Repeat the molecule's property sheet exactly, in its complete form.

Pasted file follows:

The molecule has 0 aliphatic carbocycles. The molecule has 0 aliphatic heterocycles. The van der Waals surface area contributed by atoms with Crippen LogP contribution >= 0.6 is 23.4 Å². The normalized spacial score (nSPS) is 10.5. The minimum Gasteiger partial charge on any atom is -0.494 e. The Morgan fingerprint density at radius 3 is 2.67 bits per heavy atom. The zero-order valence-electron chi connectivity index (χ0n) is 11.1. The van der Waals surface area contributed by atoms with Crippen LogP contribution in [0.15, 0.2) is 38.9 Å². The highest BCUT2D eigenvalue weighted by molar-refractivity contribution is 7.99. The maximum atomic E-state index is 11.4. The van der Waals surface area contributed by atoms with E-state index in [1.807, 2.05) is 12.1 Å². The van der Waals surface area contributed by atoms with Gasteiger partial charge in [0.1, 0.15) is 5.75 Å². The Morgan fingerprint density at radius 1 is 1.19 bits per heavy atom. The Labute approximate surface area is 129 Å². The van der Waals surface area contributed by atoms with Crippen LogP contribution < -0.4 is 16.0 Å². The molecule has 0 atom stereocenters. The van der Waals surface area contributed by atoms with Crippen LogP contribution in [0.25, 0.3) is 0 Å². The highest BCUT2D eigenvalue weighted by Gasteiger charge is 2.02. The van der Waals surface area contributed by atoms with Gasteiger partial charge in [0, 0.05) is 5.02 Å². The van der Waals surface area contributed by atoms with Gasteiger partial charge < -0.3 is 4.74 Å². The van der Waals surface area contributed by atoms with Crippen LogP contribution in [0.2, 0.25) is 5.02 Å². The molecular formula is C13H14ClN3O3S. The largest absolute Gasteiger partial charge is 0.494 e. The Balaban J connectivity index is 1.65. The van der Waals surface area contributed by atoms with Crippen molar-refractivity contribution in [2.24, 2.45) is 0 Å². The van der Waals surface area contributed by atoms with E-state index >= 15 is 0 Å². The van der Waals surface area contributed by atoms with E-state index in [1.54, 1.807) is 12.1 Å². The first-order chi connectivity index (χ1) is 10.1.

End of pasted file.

The molecule has 0 aliphatic carbocycles. The molecule has 0 aliphatic heterocycles. The van der Waals surface area contributed by atoms with Crippen LogP contribution >= 0.6 is 23.4 Å². The normalized spacial score (nSPS) is 10.5. The minimum Gasteiger partial charge on any atom is -0.494 e. The Morgan fingerprint density at radius 3 is 2.67 bits per heavy atom. The zero-order valence-electron chi connectivity index (χ0n) is 11.1. The van der Waals surface area contributed by atoms with Crippen LogP contribution in [0.15, 0.2) is 38.9 Å². The highest BCUT2D eigenvalue weighted by molar-refractivity contribution is 7.99. The maximum atomic E-state index is 11.4. The van der Waals surface area contributed by atoms with E-state index in [1.807, 2.05) is 12.1 Å². The van der Waals surface area contributed by atoms with Gasteiger partial charge in [0.1, 0.15) is 5.75 Å². The Morgan fingerprint density at radius 1 is 1.19 bits per heavy atom. The Labute approximate surface area is 129 Å². The van der Waals surface area contributed by atoms with Crippen LogP contribution < -0.4 is 16.0 Å². The molecule has 0 atom stereocenters. The van der Waals surface area contributed by atoms with Crippen LogP contribution in [0.25, 0.3) is 0 Å². The highest BCUT2D eigenvalue weighted by Gasteiger charge is 2.02. The van der Waals surface area contributed by atoms with Gasteiger partial charge in [0, 0.05) is 5.02 Å². The van der Waals surface area contributed by atoms with Gasteiger partial charge < -0.3 is 4.74 Å². The van der Waals surface area contributed by atoms with Crippen LogP contribution in [0.2, 0.25) is 5.02 Å². The molecular formula is C13H14ClN3O3S. The largest absolute Gasteiger partial charge is 0.494 e. The Balaban J connectivity index is 1.65. The van der Waals surface area contributed by atoms with Crippen molar-refractivity contribution in [2.24, 2.45) is 0 Å². The van der Waals surface area contributed by atoms with E-state index >= 15 is 0 Å². The van der Waals surface area contributed by atoms with E-state index in [1.54, 1.807) is 12.1 Å². The first-order chi connectivity index (χ1) is 10.1.